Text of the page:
Sean: Yeah, it’s funny, Rey’s last comment there, you do have to be honest with yourself you look at yourself in the mirror and of sorts, and one of the things we stumble upon as we’ve been thinking about our talent recruitment strategy is just the titling of our jobs, and again it seems so sort of small, but we do look at it does have some big implications around what messages are you sending the candidates when you have a job that’s a repair man well it kind of suggests that maybe you’re not open to female talent right. So, it’s, that’s again on a small level, but we’re doing some work around just those fundamentals. I have this bias to kind of work inside out. I think Rae’s idea of this spending time with the core group and talking about the topics, and it’s cross-functional, is not just insulated to HR. I think it’s even more important because it’s that I think Kathy would refer to this term as ambassadors. I mean, what we do and how we interact with talent has to come from all fronts, and it’s not just an HR responsibility, and so we about I guess it was early late last year we started doing that same thing having conversations around different topics related to diversity inclusion, and it’s I would say we’re still on this journey we have a lot of work to do, and again we’re really just focusing on let’s just be honest with ourselves what do we care about and do our practices and investments of our time and energy actually reflect those values.

Lisa: No, I think those are great words of advice and even talking on I was at an economic forecast breakfast last week actually in the city of aurora outside of Chicago was there in speaking how they’re even thinking through how to help their businesses and their community more on the front end of being able to attract key talent, but they were even thinking about different modes of transportation on how to get underserved areas into areas maybe with a job park or something like that or different ride-share options, but there are a lot of things happening, so thank you both for your advice there so with that we are coming up on the one o’clock Central Time hour. So, first, I want to thank Sean and Rae for your time today; this has been wonderful, amazing inspiring getting to hear all of your advice from your careers, what you see in the marketplace, and how someone, very quickly, I think could take key nuggets from today and apply them to their business starting as soon as next week, so thank you both for your time.

Rae: Today, it’s been great. I loved it. I loved it. Thank you, Sean, and thank you, Lisa.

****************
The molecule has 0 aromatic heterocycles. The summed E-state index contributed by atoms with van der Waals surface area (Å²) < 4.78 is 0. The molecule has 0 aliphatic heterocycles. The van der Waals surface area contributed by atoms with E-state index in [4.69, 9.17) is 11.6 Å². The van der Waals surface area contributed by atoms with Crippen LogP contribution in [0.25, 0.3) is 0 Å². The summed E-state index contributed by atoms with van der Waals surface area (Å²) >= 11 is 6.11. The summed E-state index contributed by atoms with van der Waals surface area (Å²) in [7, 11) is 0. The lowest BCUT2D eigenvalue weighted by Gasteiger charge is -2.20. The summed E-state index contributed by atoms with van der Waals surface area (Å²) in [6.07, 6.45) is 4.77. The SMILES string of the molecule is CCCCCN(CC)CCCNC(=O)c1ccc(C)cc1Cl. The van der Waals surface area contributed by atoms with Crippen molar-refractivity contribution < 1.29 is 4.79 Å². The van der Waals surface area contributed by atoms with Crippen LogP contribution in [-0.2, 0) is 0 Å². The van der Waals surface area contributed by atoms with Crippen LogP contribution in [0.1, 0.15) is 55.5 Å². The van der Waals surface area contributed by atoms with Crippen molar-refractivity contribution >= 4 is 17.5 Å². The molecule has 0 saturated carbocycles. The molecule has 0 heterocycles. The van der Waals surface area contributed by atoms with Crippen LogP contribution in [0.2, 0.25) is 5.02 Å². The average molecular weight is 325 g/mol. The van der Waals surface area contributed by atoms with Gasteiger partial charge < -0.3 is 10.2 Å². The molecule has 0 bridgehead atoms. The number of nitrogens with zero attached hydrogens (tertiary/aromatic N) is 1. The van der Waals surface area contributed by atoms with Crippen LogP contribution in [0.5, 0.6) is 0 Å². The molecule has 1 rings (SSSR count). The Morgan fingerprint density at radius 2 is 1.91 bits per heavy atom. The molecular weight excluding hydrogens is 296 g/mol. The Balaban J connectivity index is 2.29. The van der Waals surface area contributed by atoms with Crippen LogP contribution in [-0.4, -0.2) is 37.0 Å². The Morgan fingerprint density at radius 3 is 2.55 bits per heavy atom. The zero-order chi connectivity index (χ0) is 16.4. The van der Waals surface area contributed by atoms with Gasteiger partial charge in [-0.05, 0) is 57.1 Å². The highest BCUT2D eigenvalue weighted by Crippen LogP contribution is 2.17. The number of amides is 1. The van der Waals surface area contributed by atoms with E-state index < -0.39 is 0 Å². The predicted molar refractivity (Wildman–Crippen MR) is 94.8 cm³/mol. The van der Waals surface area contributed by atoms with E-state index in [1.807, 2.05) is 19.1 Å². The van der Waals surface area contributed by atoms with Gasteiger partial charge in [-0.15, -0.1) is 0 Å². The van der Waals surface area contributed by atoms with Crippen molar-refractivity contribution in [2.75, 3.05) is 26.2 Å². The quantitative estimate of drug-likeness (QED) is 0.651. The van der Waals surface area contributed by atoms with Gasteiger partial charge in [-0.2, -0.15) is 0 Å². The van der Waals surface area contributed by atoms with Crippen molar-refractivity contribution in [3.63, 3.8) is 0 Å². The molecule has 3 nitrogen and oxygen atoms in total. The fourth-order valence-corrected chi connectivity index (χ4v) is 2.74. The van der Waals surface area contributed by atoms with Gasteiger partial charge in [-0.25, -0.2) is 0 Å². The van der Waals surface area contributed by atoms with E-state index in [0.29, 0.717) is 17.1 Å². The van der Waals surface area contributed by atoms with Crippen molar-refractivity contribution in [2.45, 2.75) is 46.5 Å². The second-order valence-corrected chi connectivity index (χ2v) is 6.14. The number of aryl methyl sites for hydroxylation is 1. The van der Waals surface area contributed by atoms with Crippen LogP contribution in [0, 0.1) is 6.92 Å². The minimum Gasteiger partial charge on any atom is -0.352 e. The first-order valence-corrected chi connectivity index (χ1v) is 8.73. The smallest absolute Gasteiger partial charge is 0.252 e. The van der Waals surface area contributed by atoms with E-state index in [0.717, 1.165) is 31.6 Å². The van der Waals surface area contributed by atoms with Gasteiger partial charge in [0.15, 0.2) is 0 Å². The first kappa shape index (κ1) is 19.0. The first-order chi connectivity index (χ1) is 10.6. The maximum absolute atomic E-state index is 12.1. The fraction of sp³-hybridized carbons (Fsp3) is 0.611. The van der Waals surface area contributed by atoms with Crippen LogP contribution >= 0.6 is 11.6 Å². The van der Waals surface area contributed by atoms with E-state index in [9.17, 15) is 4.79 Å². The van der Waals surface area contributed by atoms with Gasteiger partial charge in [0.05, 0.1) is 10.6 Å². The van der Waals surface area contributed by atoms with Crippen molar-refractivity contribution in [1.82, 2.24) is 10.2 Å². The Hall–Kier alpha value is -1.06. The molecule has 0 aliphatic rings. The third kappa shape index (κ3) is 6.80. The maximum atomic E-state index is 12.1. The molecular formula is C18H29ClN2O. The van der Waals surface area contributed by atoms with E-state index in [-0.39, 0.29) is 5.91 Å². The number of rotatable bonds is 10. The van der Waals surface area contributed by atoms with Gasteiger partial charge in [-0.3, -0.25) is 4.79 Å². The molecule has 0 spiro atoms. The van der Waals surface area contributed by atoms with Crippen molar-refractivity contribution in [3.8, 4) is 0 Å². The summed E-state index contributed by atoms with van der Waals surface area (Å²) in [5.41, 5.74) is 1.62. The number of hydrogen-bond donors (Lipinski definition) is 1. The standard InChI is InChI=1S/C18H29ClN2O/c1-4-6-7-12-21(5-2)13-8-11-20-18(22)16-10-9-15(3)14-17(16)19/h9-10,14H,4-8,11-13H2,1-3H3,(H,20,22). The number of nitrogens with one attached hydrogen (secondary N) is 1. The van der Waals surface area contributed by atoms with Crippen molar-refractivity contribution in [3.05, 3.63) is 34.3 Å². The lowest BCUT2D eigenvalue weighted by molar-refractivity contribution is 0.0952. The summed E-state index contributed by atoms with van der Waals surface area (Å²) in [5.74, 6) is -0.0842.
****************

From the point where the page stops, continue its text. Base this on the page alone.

Lisa: So, for those of you who are watching life or perhaps watching this recording later, if you do have questions for Rae or Sean, you can reach out to either one of them on LinkedIn. We’ve left their contact information below here, so feel free. We know all of our speakers are always more than happy to answer any questions that come up after the fact, especially when they’re talking about such a hot topic as the one we’ve covered today; all right, so as we move forward, wanted to share some exciting news that our Red Caffeine people plus people conference is being held January 27, 2022, this is something we joke that change doesn’t happen overnight, but you can become a catalyst in a day. So, this is a one-day workshop in-person event in Oak Brook, Illinois. We’re going to cover high-level topics such as presenting effectively on and off-screen. So, we’ve got an amazing presenter coming in for that how client advocacy leads to revenue growth and how talent strategy drives growth; it is a networking opportunity; it is a business development crash course, if you will, so check out our website people peoplepluspeoplecomp.com. You can learn more about the event there as well as register or hear some testimonials from our past years of running this conference, and the inspiration people have received walking through those doors for this one-day event; mark your calendars not only for our people plus people conference; in January 2022 but sooner than December 16 is our next “Business As Unusual” webinar, where we will be meeting with Nico Pipaloff. He’s the Founder and CEO of Hybrid Intelligence, so you might be wondering what Nico is talking about; when you look at that subject line, what do you really need to know about AI? Some key takeaways from this session are going to be how to start using data to advance innovation within your organization skills that you need to create the infrastructure in order to use these data analytics. So, kind of walking you through the process and then lastly questions you should be asking yourself what you’re hoping to uncover with the data and with that data, what problems are you going to solve. So, we’re going to walk through this process with Niko. So again, mark your calendar for December 16. If this is your first time watching a “Business As Unusual” webinar, we hope you enjoyed today’s topic; you can also watch past recordings when you visit our website at redcaffeine.com or reach out to us to learn more about how our growth consultant approach can help you with your growth market strategy. So, with that, I’m Lisa Behning, along with the Red Caffeine team and Rae and Sean; thank you so much for attending, and enjoy the rest of your day. Thanks, everyone.